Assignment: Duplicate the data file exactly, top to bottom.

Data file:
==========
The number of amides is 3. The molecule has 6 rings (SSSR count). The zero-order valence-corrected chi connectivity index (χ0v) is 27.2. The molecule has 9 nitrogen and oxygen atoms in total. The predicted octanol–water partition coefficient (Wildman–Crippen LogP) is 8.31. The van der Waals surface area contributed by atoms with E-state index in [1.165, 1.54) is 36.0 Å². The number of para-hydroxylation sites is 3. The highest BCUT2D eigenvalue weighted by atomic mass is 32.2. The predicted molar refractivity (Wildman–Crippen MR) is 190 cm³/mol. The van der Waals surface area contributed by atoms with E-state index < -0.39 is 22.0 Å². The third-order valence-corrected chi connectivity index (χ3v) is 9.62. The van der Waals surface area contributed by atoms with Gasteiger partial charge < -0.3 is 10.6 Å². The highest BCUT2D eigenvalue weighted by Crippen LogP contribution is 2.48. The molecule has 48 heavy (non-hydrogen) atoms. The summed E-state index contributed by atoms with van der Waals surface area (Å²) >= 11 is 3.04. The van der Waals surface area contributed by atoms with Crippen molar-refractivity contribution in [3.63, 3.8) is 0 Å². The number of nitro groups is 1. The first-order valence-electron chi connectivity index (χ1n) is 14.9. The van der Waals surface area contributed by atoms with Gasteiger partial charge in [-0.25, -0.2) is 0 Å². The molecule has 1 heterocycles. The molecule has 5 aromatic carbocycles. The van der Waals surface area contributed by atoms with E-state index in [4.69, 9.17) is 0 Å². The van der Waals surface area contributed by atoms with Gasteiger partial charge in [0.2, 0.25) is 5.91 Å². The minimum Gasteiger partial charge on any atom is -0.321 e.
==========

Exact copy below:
The number of amides is 3. The molecule has 6 rings (SSSR count). The zero-order valence-corrected chi connectivity index (χ0v) is 27.2. The molecule has 9 nitrogen and oxygen atoms in total. The predicted octanol–water partition coefficient (Wildman–Crippen LogP) is 8.31. The van der Waals surface area contributed by atoms with E-state index in [1.165, 1.54) is 36.0 Å². The number of para-hydroxylation sites is 3. The highest BCUT2D eigenvalue weighted by atomic mass is 32.2. The predicted molar refractivity (Wildman–Crippen MR) is 190 cm³/mol. The van der Waals surface area contributed by atoms with E-state index < -0.39 is 22.0 Å². The third-order valence-corrected chi connectivity index (χ3v) is 9.62. The van der Waals surface area contributed by atoms with Gasteiger partial charge < -0.3 is 10.6 Å². The highest BCUT2D eigenvalue weighted by Crippen LogP contribution is 2.48. The molecule has 48 heavy (non-hydrogen) atoms. The summed E-state index contributed by atoms with van der Waals surface area (Å²) >= 11 is 3.04. The van der Waals surface area contributed by atoms with Crippen molar-refractivity contribution in [3.63, 3.8) is 0 Å². The number of nitro groups is 1. The first-order valence-electron chi connectivity index (χ1n) is 14.9. The van der Waals surface area contributed by atoms with Gasteiger partial charge in [-0.25, -0.2) is 0 Å². The molecule has 1 heterocycles. The molecule has 5 aromatic carbocycles. The van der Waals surface area contributed by atoms with E-state index in [4.69, 9.17) is 0 Å². The van der Waals surface area contributed by atoms with Gasteiger partial charge in [0.2, 0.25) is 5.91 Å². The minimum Gasteiger partial charge on any atom is -0.321 e.